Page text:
By Paula Hendrickson
Last week I was going to write about the global season premiere of Doctor Who, which was this past Sunday, but I got a bit sidetracked by Comcast’s decision to pull WHA-Madison from our lineup. And this week I was going to tell you about a new Amazon Video streaming series, The Romanoffs.
Instead, we’ll play a bit of catch up with a catch-all column.
It’s been a long time since we’ve had a new episode of Doctor Who, but that wasn’t the only reason its season premiere was a huge event. This season also marked the debut of a newly-regenerated Doctor – who just happens to be a woman. For the first time ever.
In her very first episode, Jodie Whittaker, memorable as Beth Lattimer in Broadchurch (the British version, not the American remake), more than proved that she was the perfect choice for the 13th Doctor. Her Doctor is a breath of fresh air for the 50+ year old franchise.
While some fans have complained about a woman playing the Doctor, it’s important to remember that the character is a Time Lord, just like his arch nemesis, The Master, who has already regenerated into female form, as the fan favorite, Missy (Michelle Gomez). The truth is that the vast majority of fans were more than ready for a woman to tackle the iconic role – and they tuned in to watch history unfold.
According to Variety, overnight ratings for Whittaker’s debut topped those of the 10th, 11th and 12th Doctors (David Tennant, Matt Smith, and Peter Capaldi, respectively) in the US where Whittaker averaged 8.2 million viewers (peaking at 9 million), while Tennant drew 8 million, Smith 7.7 million, and Capaldi 6.8 million. In the UK, the season premiere dominated the ratings.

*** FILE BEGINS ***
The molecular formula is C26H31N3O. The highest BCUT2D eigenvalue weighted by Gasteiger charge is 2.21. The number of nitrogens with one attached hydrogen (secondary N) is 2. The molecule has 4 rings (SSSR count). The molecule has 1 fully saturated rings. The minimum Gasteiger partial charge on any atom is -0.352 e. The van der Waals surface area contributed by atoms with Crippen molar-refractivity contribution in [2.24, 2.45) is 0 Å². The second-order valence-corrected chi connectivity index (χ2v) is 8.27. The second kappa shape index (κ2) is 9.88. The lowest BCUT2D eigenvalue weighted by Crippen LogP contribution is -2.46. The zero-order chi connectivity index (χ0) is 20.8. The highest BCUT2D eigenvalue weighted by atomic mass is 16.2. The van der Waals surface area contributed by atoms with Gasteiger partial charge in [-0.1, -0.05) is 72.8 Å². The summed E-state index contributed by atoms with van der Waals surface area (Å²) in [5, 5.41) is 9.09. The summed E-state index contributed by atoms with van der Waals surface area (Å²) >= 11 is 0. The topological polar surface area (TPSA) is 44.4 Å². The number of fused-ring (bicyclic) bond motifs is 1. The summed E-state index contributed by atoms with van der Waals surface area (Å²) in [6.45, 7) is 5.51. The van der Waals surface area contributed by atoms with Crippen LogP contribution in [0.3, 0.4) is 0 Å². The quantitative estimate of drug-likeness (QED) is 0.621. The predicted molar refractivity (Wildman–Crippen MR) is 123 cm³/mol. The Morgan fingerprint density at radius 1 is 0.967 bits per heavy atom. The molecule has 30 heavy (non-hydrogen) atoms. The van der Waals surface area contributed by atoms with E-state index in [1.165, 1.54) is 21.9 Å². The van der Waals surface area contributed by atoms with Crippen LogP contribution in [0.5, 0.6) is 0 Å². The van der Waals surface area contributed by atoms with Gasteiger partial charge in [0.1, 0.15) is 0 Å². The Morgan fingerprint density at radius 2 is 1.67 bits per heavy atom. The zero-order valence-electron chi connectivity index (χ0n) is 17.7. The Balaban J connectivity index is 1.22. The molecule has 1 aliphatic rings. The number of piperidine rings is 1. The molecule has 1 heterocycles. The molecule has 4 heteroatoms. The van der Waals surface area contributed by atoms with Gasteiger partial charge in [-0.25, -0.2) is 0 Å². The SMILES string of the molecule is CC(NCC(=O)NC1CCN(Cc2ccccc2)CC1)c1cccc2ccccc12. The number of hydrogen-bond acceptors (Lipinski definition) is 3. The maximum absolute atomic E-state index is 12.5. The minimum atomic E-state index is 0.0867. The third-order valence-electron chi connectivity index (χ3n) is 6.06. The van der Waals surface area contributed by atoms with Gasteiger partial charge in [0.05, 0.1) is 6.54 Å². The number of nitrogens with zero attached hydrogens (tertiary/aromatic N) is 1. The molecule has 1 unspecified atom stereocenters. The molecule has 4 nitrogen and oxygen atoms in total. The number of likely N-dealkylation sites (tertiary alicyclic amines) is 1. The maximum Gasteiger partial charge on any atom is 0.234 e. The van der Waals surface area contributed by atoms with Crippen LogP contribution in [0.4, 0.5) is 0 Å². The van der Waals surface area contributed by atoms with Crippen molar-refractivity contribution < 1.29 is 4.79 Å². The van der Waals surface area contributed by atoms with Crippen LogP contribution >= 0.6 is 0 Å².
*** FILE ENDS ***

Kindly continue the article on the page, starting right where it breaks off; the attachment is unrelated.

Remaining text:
Not bad for a girl. And unlike her predecessors, she even had to build her own sonic screwdriver from scratch.
Speaking of predecessors, The Romanoffs is an anthology-style limited series from Matthew Weiner, the creator and producer of Mad Men. That’s why it’s no surprise to see John Slattery (“Roger Sterling”) and Christina Hendricks (“Joan Harris”) featured in different episodes.
Each of The Romanoffs’ eight episodes focuses on a different story about characters from around the world who believe they’re descendants of the doomed Russian royal family, who were executed in 1918.
There have always been wild rumors that one or two of the Romanoff children survived the execution – and numerous women have claimed to be the daughter Anastasia – so there are probably plenty of real people around the world who’ve been raised with family lore that they’re descendants of the ill-fated family. It’s a romantic notion, but anyone who’s watched Finding Your Roots, Who Do You Think You Are?, or Genealogy Roadshow knows, family lore is seldom accurate. But it always makes for a fun story. R.
The Romanoffs debuts Friday, October 12 on Amazon Prime Video, with new episodes streaming each Friday.
Doctor Who airs Sundays at 7 p.m. Central on BBC America.